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Can technology save the trucking industry?

  • The trucking industry in the U.S., challenges and measures
  • How crucial will be the role of technology?

 

The American economy relies heavily on trucks and employs around 3.5 million professional drivers to move c. 10.5 billion tons of goods every year. This includes goods for import-export as well as for transportation locally. Additionally, online shopping is at an all-time high, thereby, increasing the requirement for a number of fulfilment and supply chain hubs.

The trucking industry is experiencing a rapid growth due to the expansion of the U.S. economy, particularly in the past few years. According to the American Trucking Association (ATA), the trucking industry alone accounted for c. 70.6% of the freight movement in the country and generated $676 billion in revenues in 2016. Likewise, in 2017, the volumes were expected to reach 10.7 billion tons and $719 billion in revenues. The ATA anticipates that the U.S. trucking industry will expand by 3.4% per year until 2023 and by 40% by 2045. This is in line with the evolution and expansion of the U.S. economy. 

Although the industry is experiencing a growth, it continues to face the capacity crunch. This is due to the shortage of drivers in the industry for more than 15 years now. While this shortage was around 45,000 in 2015, it fell to 36,500 when freight volumes softened in 2016. The dearth of drivers was at its peak in 2017 with a shortage of 50,700 handlers (the highest level recorded) owing to an increase in demand for industry freight volumes in the same year. One of the key factors that attributed to the shortage was a relatively higher than average age (49-52 years) of existing truck drivers with unwilling millennials opting not to take up the available openings. Additionally, the sector is unattractive to other segments of the population and due to this women drivers account for a mere 6% of the total workforce. The existing fleet also suffers from a paucity of qualified drivers, this renders them incapable of employment and hence, amplify the effects for truck carriers. Significantly, if left unabated the shortage could peak to exorbitant levels as shown in the below graph.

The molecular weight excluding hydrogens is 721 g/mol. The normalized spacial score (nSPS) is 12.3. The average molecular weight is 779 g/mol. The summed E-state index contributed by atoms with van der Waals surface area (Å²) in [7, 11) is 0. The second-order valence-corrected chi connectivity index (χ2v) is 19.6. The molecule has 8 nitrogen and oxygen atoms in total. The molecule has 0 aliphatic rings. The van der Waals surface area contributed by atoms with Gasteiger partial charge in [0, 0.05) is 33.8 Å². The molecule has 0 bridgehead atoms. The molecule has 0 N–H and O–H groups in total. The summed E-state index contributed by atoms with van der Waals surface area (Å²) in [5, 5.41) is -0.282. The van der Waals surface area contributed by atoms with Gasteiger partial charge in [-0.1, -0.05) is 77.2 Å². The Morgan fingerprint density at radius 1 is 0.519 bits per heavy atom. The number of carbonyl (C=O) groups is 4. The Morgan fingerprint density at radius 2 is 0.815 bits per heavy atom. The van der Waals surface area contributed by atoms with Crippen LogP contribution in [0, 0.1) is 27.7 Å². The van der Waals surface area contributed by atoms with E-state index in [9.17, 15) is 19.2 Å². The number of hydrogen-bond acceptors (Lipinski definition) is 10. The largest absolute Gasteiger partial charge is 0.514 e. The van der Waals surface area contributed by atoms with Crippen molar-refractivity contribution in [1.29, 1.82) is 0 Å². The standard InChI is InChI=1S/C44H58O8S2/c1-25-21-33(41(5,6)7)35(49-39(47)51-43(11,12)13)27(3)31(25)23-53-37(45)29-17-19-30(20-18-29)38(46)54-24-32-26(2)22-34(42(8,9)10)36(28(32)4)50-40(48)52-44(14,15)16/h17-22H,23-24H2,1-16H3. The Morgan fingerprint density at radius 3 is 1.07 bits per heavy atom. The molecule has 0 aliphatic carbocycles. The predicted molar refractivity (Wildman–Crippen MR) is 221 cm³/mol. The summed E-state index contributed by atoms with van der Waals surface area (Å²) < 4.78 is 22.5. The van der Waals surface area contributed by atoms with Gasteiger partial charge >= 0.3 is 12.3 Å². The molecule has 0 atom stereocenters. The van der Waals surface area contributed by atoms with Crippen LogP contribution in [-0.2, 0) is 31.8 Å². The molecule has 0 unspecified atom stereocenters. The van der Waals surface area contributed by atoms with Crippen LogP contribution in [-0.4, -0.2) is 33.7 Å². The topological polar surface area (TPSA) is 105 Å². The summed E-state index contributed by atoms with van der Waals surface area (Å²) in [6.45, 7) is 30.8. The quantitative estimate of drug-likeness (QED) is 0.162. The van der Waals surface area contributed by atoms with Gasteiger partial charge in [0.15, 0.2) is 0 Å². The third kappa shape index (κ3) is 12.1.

The trucking industry continues to struggle for fresh recruits as the lifestyle of truckers is unconventional. Often drivers are on roads for extended periods, this causes fatigue and several suffer from undiagnosed sleep apnea (a sleeping disorder).

There are around 4,000 deaths and 10,000 injuries related to trucks every year in the U.S. Thus, in order to minimise these casualties, the Trump administration implemented a new safety regulation (Dec. 2017) that requires commercial truck drivers to use an electronic logging device (ELD) to record their hours of service (HOS). Hence, with an increase in demand, the ELD mandate could further tighten the existing trucking capacity as drivers will cover fewer miles per day. The HOS requirements directly revolve around the ELD implementation and vice-versa.

Moreover, during the course of the recession, the freight transportation demand declined and thus, allowed the industry to fulfil its obligations even with fewer drivers. DAT Solutions estimated (online freight marketplace) that in the beginning of 2018 only one truck was available for every 12 loads shipped. This was the lowest ratio since hurricane Katrina hit the U.S. (2005).

Furthermore, diesel is another cause of worry for the industry. In the U.S., a significant portion of the oil-related demand arises from the medium and heavy-duty vehicles. ATA, for instance, reported that in 2015 the trucking industry consumed c. 54.3 billion gallons of diesel and gasoline. This costed motor carriers c. $142.9 billion alone in the same year.